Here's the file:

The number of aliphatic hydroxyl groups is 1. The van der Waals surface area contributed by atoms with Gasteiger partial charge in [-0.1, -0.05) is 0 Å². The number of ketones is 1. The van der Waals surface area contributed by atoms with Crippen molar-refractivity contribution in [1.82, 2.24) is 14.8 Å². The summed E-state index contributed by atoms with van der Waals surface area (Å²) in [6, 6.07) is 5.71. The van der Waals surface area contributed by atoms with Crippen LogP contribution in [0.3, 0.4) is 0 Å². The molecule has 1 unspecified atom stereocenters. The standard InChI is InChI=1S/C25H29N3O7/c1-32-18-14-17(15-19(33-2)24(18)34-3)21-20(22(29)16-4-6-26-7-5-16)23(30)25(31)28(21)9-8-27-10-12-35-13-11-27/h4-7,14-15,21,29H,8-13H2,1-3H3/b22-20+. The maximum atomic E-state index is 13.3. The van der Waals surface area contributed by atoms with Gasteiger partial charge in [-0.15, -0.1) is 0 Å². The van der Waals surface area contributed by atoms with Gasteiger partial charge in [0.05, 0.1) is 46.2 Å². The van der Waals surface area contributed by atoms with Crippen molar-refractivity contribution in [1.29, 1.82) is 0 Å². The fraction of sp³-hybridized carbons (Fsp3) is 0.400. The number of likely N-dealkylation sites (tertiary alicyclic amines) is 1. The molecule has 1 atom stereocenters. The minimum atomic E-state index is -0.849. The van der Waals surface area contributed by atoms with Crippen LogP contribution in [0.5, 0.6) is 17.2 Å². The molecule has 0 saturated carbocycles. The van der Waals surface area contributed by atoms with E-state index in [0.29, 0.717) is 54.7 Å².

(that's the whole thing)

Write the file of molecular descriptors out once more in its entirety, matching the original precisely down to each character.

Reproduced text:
The number of aliphatic hydroxyl groups is 1. The van der Waals surface area contributed by atoms with Gasteiger partial charge in [-0.1, -0.05) is 0 Å². The number of ketones is 1. The van der Waals surface area contributed by atoms with Crippen molar-refractivity contribution in [1.82, 2.24) is 14.8 Å². The summed E-state index contributed by atoms with van der Waals surface area (Å²) in [6, 6.07) is 5.71. The van der Waals surface area contributed by atoms with Crippen LogP contribution in [0.3, 0.4) is 0 Å². The molecule has 1 unspecified atom stereocenters. The standard InChI is InChI=1S/C25H29N3O7/c1-32-18-14-17(15-19(33-2)24(18)34-3)21-20(22(29)16-4-6-26-7-5-16)23(30)25(31)28(21)9-8-27-10-12-35-13-11-27/h4-7,14-15,21,29H,8-13H2,1-3H3/b22-20+. The maximum atomic E-state index is 13.3. The van der Waals surface area contributed by atoms with Gasteiger partial charge in [-0.15, -0.1) is 0 Å². The van der Waals surface area contributed by atoms with Gasteiger partial charge in [0.05, 0.1) is 46.2 Å². The van der Waals surface area contributed by atoms with Crippen molar-refractivity contribution in [1.29, 1.82) is 0 Å². The fraction of sp³-hybridized carbons (Fsp3) is 0.400. The number of likely N-dealkylation sites (tertiary alicyclic amines) is 1. The molecule has 1 atom stereocenters. The minimum atomic E-state index is -0.849. The van der Waals surface area contributed by atoms with Crippen LogP contribution in [0.5, 0.6) is 17.2 Å². The molecule has 0 saturated carbocycles. The van der Waals surface area contributed by atoms with E-state index in [0.29, 0.717) is 54.7 Å².